Researchers from the Technion – Israel Institute of Technology have developed innovative technology to remove dangerous pollutants from drinking water.
The technology efficiently removes and destroys synthetic organofluorine chemical compounds (PFAS). PFAS is a family of problematic pollutants, also known as “forever chemicals” because of their chemical stability and environmental persistence.
There are thousands of PFAS chemicals, and they are found in many different consumer, commercial, and industrial products. This makes it challenging to study and assess the potential human health and environmental risks. These substances can be found in air, water, soil, and food, as well as a large range of products, including Teflon pan coating, fire-fighting foam, flame retardants, and water repellent additives. They reach the groundwater in various ways, including agricultural irrigation using treated wastewater and fire-fighting substances seeping into the soil. As a result of their chemical stability, they remain intact in the ground for a long time, leading to extensive contamination of drinking sources, which in turn significantly increases human exposure.
“Lately, it has become clear that these chemicals are of severe health and ecological hazard – thus, finding ways to remove and destroy them is of great importance,” Dr. Adi Radian, an assistant professor at the Technion, tells NoCamels.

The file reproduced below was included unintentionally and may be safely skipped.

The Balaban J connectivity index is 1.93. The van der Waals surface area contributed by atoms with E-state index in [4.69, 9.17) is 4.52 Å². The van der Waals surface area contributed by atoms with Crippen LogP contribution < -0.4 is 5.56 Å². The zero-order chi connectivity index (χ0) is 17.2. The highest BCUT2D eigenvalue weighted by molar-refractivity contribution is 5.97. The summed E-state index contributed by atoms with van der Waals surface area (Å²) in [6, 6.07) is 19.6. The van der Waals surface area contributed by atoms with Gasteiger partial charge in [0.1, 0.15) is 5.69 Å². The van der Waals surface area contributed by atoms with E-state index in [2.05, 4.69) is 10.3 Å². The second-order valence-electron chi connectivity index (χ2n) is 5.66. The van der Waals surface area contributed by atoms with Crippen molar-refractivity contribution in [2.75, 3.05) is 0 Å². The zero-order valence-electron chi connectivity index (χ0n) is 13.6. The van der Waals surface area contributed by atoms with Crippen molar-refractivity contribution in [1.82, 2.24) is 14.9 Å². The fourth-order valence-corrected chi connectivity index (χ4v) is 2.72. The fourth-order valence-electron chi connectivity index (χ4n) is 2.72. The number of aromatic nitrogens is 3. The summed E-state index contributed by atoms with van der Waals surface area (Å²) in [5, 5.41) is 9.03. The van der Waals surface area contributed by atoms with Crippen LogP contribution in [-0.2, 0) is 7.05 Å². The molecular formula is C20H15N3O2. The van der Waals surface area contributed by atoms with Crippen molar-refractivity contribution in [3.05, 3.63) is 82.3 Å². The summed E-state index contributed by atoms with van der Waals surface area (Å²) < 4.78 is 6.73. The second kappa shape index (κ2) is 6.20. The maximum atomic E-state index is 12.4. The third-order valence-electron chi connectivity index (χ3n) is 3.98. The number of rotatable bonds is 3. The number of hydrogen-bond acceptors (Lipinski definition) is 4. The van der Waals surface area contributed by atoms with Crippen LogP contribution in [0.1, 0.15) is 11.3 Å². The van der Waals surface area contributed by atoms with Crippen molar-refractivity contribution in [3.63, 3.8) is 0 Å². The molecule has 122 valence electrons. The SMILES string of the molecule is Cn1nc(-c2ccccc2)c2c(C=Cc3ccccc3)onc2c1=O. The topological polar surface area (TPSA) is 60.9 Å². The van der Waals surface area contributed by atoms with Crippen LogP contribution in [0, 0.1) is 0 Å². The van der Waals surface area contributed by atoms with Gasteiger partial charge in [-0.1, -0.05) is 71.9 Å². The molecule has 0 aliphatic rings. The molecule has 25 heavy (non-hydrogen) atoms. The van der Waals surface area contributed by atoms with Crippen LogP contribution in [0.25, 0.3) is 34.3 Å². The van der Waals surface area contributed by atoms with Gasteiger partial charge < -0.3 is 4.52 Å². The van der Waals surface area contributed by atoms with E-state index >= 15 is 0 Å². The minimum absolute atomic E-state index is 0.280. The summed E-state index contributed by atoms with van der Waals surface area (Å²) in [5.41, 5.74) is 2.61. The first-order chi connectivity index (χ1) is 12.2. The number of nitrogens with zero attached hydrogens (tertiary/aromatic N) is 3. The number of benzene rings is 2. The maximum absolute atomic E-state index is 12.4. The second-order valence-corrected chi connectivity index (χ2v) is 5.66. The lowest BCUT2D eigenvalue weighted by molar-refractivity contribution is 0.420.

Dr. Radian, head of the Soil and Environmental Chemistry Lab in the Department of Civil and Environmental Engineering, headed the study with her post-doctoral student Dr. Samapti Kundu. Their findings were published in the Chemical Engineering Journal.
Exposure to PFAS can cause many health risks, including cancer, heart, and liver disease, fertility problems, birth defects, and damage to the immune system. In 2017, the International Agency for Research on Cancer (IARC) classified polyfluoroalkyl substance (PFAS), as a possible human carcinogen based in part on limited epidemiologic evidence of associations with cancers of the kidney and testis in heavily exposed subjects.
These substances have been monitored in Israel. Last summer, the Israel Fire and Rescue Authority stopped using fire retardant foam containing two toxic substances from the PFAS family out of concern that these chemicals would seep into the groundwater, Israeli daily newspaper Haaretz reported. A few months prior, the Health Ministry had discovered a drinking water source that had been polluted by these chemicals located in the Haifa Bay suburbs. They assumed that the pollution comes from the use of this fire-retardant foam at a fuel storage facility in the area. The extraction of potable water in the Krayiot region was stopped following the discovery of this high PFAS concentration.
Haaretz reported that there are currently no standards in…